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Netanyahu accepts invitation to speak before joint session of Congress

The prime minister will be the first head of state to address both chambers of Congress four times


Israeli Prime Minister Benjamin Netanyahu speaks during a ceremony marking Holocaust Remembrance Day at the Yad Vashem Holocaust Memorial in Jerusalem on May 5, 2024.

Israeli Prime Minister Benjamin Netanyahu accepted an invitation, extended by Democratic and Republican leadership last week, to address a joint session of Congress in the near future.

“I am excited for the privilege to represent Israel before the two houses of Congress and to present the truth about our just war against those who seek to kill us before the American people and the entire world,” Netanyahu said on Saturday. 

The prime minister’s invitation, signed by House Speaker Mike Johnson (R-LA), Senate Majority Leader Chuck Schumer (D-NY), Senate Minority Leader Mitch McConnell (R-KY) and House Minority Leader Hakeem Jeffries (D-NY), noted that “Congress was proud to host Israeli President Isaac Herzog” last year to mark 75 years of friendship between the U.S. and Israel.

“Less than three months later, the horrific attacks of October 7 shocked the world and forced your nation into a fight for its very existence,” the letter reads. “We join the State of Israel in your struggle against terror, especially as Hamas continues to hold American and Israeli citizens captive and its leaders jeopardize regional stability.”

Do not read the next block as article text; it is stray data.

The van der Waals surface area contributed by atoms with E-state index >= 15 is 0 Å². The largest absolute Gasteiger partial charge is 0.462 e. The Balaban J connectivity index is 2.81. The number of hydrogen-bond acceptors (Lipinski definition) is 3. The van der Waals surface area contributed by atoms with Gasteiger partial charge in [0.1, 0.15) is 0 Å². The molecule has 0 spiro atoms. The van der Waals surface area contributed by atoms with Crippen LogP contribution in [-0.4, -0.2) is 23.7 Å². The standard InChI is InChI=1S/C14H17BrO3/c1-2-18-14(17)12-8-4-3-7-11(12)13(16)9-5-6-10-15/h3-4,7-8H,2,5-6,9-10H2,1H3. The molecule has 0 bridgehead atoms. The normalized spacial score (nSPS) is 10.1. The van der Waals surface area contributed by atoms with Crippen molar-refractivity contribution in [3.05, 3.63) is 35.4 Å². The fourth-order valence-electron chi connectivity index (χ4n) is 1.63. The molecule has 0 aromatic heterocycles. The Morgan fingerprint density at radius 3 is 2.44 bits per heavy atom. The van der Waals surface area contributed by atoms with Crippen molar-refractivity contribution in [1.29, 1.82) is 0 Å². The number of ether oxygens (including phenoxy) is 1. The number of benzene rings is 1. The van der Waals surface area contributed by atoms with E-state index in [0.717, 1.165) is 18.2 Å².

The letter states that the U.S. and Israel face shared existential challenges, such as “the growing partnership between Iran, Russia and China.”

“To build on our enduring relationship and to highlight America’s solidarity with Israel, we invite you to share the Israeli government’s vision for defending democracy, combatting terror, and establishing a just and lasting peace in the region,” the congressional leaders wrote.

A source in Johnson’s office told Jewish Insider that the House speaker welcomes the news that Netanyahu has accepted the invitation and is coordinating with all parties on next steps.

They have yet to set a date for the address, according to Netanyahu’s office.

Schumer delayed signing the invitation to Netanyahu, facing pressure from some legislators who favored the move as well as opponents of such an offer within the Democratic Party, such as Sen. Bernie Sanders (I-VT), Rep. Jan Schakowsky (D-IL) and others who have said they would boycott the speech.

Netanyahu will be the first head of state to address both chambers of Congress four times; he was previously tied with U.K. Prime Minister Winston Churchill in doing so three times.

Netanyahu previously spoke before both houses of Congress in 2015, when he opposed the Obama administration’s nuclear deal with Iran. Then-President Barack Obama opposed the invitation, and many Democrats did not attend the address.

Emily Jacobs contributed to this report.

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